Wednesday, September 4, 2013

Batch Processing Alive And Kicking

I'm a busy nerd. I don't have the time to cook every night. I do a week's worth in one batch. I thought I'd share this week's beef stew with you. Enjoy.

 Big Bertha!
 1kg beef mince
 6 big, ripe, juicy, squishy tomatoes.
 4 carrots.
 2 large green capsicums.
 2 small heads of broccoli.
 2 or 3 sticks of celery.
 2 Big onions.
 Ready to go! Mincer on the right.
 Minced vegetables in, ready to puree tomatoes.
 Pureed tomato.
 Beef stock, Worcestershire sauce, pepper, chilli, soy sauce.
 Beans distributed first to ensure equal shares.
 Stew over the beans, ready for the freezer. Yum!
 Clean kitchen, ready for next week.

Makes 12 serves, which feeds the two of us dinners for all but one night of the week. That night we treat as a treat. :-)

Tuesday, September 3, 2013

Roll Your Own

This old dude was hand rolling his own cigars at 8am this morning. He grew the leaves himself, he said. He smokes four of these a day, and rolls himself a bunch every morning, if we understood each other. He asked me where I was from but after frowning his face up and looking off in the distance for a bit, he shook his head and said, 不知道 ("No idea, mate."). Fair enough. Australia is just a minor player in the international scene after all.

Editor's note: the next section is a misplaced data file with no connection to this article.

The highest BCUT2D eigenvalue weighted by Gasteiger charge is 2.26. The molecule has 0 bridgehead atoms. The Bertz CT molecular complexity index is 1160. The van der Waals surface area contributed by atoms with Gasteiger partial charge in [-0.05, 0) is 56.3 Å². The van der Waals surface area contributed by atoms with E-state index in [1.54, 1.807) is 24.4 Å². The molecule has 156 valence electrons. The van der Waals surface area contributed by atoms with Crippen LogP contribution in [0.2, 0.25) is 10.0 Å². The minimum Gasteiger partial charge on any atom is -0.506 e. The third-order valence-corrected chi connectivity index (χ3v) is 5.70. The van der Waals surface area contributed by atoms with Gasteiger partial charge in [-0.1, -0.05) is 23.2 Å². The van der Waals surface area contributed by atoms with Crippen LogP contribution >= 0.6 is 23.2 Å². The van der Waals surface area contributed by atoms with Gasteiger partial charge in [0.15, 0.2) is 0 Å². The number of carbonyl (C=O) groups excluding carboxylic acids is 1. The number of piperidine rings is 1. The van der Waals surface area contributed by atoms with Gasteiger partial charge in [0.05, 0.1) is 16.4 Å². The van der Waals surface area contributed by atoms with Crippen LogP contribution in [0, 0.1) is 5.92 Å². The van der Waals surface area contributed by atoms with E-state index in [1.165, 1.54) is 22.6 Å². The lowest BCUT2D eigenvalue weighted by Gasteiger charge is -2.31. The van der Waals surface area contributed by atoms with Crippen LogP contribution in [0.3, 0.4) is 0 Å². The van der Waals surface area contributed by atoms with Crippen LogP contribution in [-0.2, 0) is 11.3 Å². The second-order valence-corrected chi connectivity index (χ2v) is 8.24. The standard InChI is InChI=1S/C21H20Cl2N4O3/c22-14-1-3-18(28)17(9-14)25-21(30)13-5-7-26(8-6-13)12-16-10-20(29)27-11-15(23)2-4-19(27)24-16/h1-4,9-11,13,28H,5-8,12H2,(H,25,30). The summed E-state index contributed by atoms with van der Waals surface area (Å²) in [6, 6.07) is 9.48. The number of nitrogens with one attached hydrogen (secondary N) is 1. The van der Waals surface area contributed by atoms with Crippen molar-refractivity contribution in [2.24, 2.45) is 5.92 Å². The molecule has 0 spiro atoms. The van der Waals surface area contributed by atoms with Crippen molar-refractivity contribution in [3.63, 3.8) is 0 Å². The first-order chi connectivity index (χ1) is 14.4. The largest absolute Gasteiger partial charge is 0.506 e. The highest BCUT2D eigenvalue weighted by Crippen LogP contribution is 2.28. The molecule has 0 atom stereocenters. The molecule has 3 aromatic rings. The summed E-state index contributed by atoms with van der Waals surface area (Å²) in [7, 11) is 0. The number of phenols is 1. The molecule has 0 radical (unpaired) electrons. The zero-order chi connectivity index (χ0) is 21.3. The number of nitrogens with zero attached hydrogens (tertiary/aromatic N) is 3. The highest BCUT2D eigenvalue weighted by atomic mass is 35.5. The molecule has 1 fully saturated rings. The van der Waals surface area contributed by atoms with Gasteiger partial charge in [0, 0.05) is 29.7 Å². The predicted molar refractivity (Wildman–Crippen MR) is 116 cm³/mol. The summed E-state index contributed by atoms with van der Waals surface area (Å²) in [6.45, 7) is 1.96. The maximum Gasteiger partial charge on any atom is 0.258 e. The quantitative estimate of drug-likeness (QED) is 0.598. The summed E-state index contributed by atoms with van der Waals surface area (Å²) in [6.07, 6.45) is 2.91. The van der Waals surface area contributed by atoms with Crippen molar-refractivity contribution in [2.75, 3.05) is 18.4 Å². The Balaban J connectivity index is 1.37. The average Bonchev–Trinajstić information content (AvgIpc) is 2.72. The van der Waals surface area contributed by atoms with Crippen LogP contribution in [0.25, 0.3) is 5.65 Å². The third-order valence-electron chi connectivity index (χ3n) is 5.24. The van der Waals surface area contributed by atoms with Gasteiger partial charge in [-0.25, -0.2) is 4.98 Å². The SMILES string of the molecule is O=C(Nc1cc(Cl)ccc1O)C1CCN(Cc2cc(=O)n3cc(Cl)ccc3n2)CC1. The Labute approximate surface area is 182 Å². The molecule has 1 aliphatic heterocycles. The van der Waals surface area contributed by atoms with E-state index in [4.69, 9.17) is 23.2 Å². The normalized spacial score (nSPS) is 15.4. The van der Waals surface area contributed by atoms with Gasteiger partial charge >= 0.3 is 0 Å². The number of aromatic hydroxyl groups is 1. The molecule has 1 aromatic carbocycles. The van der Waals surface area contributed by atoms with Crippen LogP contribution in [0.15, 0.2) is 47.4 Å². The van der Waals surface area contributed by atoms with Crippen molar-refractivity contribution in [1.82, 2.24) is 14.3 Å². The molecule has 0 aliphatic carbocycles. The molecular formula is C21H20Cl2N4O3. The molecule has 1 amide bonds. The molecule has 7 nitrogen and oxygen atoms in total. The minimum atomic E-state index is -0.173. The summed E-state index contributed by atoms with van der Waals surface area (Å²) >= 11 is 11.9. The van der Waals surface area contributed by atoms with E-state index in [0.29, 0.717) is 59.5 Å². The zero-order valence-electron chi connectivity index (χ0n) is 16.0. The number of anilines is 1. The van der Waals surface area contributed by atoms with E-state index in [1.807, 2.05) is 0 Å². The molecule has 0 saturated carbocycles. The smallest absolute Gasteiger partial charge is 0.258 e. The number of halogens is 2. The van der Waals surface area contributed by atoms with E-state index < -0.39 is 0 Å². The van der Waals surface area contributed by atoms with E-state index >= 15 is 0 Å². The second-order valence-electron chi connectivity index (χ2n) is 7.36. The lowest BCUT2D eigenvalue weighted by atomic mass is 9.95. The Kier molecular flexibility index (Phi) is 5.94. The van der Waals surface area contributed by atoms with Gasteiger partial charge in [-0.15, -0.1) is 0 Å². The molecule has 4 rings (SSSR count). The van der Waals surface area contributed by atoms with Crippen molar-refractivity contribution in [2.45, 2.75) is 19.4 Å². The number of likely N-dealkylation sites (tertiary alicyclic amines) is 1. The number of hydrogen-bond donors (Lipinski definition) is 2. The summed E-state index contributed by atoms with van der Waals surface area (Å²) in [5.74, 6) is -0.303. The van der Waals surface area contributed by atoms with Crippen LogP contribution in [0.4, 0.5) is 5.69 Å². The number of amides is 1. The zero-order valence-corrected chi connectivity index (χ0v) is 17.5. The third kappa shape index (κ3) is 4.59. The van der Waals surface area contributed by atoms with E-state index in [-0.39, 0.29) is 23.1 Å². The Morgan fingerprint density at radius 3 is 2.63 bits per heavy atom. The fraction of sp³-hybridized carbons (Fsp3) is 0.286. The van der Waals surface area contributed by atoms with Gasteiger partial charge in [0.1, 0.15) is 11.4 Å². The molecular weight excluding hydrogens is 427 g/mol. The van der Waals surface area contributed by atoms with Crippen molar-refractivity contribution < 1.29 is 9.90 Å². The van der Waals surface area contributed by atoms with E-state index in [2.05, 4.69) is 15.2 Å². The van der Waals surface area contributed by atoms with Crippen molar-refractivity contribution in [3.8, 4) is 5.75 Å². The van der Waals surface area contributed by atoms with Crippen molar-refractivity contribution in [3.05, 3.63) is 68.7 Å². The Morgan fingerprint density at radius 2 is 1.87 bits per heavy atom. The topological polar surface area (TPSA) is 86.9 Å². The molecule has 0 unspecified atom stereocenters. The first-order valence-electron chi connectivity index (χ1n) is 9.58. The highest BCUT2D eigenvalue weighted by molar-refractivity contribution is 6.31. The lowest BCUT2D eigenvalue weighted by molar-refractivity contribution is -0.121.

I had to trundle off to work and had forgotten all about the morning's encounter until the smell of the fragrant tobacco smoke outside the subway entrance on my way home reminded me. Mr sweeper had a  butt in his mouth as he pottered around downstairs. Ordinarily, I'd be fairly incensed at someone smoking inside, but these home-made cigars actually smelled quite fragrant. What crap the cigarette companies must add to their product?! Go healthy; roll your own.

Egg & Bean Breakfast

One of my favourite breakfasts: Poached eggs with pressure-cooked kidney & lima beans, topped with freshly chopped tomato, onion and parsley. Add a sprinkle of fresh chopped garlic if that's your thing, and a dash of soy sauce or a pinch of salt. Yum!

Lady Autumn is a Dancer

Autumn has come and she's here to dance for me! :-)
The last few days have been so crisp and cool and breezy. It's a very welcome change. I was running out of patience with Summer; if she had a face, I would slap it. But lady Autumn is welcome in my house at any time. I wish she could stay forever. She's my favourite of the weird sisters.

When I was young, Summer was like a playful cousin, full of fun and freedom and warm embraces. Now she's grown tiresome and hateful, punishing us with her hot tongue and ferocious temper.